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Parallel Parenting: What is it and how does it differ from Co-Parenting?

The term 'co-parenting' is used as a general term for parents that raise their children from different homes, namely after separation or divorce. It is an umbrella term that encompasses many different styles of parenting.


One of those styles is Parallel Parenting.


After watching clients of mine successfully navigate the world of Parallel Parenting, I realized that there needs to be more attention placed on other styles available, so parents can fully appreciate their options.


Parallel Parenting is a practice that ensures the children of high conflict individuals are able to transition back and forth with minimal to no interaction by their parents, thereby reducing the instances of conflict.


In practice, what this looks like is using a third party or neutral location for transition days - school, day care, extra curricular locations etc. are excellent options.


One parent will drop the child(ren) off, and another parent will pick them up, limiting the potential run ins with the other parent. Logistically, there is often little to know communication as well. They attend different parent teacher conferences, they have information around health and well being relayed from professionals to the parents separately. Communication may go through a third party professional such as a Parenting Coordinator or Mediator, or in some instances, a trusted third party whom the parents both know to be neutral.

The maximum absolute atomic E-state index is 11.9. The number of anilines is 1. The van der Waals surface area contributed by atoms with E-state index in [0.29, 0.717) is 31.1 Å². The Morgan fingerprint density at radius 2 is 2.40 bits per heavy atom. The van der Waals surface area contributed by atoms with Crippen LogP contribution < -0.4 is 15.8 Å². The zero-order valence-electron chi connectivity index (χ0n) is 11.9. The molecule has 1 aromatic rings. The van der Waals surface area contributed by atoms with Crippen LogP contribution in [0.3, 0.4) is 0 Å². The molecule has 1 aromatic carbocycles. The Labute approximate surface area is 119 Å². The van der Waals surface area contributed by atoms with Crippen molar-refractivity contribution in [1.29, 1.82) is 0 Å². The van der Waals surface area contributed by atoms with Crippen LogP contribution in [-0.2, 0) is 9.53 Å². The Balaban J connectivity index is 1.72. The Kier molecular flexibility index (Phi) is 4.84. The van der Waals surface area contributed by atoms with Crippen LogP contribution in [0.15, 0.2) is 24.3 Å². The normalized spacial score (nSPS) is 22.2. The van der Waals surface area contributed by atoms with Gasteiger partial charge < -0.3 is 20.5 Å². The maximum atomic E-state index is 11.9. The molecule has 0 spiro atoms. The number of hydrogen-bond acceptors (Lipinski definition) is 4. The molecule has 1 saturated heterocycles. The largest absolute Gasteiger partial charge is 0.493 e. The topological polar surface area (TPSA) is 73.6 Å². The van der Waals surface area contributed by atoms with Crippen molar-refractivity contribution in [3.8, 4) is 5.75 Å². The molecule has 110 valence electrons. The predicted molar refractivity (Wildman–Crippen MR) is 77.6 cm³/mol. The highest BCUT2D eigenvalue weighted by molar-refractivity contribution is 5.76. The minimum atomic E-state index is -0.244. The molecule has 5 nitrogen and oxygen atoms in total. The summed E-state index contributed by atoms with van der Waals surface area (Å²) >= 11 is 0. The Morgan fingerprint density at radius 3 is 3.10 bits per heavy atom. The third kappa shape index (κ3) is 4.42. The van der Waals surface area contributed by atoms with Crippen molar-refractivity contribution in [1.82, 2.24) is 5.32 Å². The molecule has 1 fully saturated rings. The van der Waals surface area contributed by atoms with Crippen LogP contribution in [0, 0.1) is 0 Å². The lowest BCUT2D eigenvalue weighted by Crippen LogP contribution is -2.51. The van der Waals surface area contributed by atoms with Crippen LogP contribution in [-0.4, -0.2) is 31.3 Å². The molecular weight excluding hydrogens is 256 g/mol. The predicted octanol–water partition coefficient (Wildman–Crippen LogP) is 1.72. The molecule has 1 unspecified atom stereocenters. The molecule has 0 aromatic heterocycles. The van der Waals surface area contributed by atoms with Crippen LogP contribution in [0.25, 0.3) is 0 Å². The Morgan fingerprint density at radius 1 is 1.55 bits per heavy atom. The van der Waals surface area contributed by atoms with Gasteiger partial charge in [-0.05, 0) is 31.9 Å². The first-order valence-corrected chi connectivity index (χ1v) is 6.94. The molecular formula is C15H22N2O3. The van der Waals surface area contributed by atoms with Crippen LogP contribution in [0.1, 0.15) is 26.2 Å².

What this means is, if there are instances of abuse, for example, everyone can operate with a sense of safety and security. What this means is, the tension or anger or resentment is not felt by the child(ren). What this means is, high conflict parents are able to operate in a silo-ed fashion, focused on what is in the best interest of the child. What this means is, children can love and be happy with both parents regardless of how unhappy they are with each other.


In my personal opinion, if you cannot communicate positively with your co-parent, and act in a way in front of your child(ren) that does not create animosity or stress for them, than you owe it to your children to try another method of Co-Parenting.


Let me know what you think if you've tried Parallel Parenting!


Be well,

Alex




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